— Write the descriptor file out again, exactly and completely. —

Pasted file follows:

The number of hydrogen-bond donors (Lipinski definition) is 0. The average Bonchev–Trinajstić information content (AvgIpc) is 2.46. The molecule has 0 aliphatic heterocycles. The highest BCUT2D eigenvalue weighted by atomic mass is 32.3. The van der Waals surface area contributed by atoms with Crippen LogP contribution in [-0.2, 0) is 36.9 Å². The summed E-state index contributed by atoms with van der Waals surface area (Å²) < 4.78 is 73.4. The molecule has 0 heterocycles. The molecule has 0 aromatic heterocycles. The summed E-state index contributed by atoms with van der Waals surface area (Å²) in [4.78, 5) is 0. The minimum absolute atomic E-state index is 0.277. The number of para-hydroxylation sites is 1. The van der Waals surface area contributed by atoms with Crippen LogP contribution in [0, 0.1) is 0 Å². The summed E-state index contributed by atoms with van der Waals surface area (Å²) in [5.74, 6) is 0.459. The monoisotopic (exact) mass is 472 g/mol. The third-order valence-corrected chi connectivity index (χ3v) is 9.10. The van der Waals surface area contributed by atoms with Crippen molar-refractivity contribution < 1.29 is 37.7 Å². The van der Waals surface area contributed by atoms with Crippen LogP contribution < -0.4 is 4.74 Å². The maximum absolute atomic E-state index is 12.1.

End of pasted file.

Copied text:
The number of hydrogen-bond donors (Lipinski definition) is 0. The average Bonchev–Trinajstić information content (AvgIpc) is 2.46. The molecule has 0 aliphatic heterocycles. The highest BCUT2D eigenvalue weighted by atomic mass is 32.3. The van der Waals surface area contributed by atoms with Crippen LogP contribution in [-0.2, 0) is 36.9 Å². The summed E-state index contributed by atoms with van der Waals surface area (Å²) < 4.78 is 73.4. The molecule has 0 heterocycles. The molecule has 0 aromatic heterocycles. The summed E-state index contributed by atoms with van der Waals surface area (Å²) in [4.78, 5) is 0. The minimum absolute atomic E-state index is 0.277. The number of para-hydroxylation sites is 1. The van der Waals surface area contributed by atoms with Crippen LogP contribution in [0, 0.1) is 0 Å². The summed E-state index contributed by atoms with van der Waals surface area (Å²) in [5.74, 6) is 0.459. The monoisotopic (exact) mass is 472 g/mol. The third-order valence-corrected chi connectivity index (χ3v) is 9.10. The van der Waals surface area contributed by atoms with Crippen molar-refractivity contribution < 1.29 is 37.7 Å². The van der Waals surface area contributed by atoms with Crippen LogP contribution < -0.4 is 4.74 Å². The maximum absolute atomic E-state index is 12.1.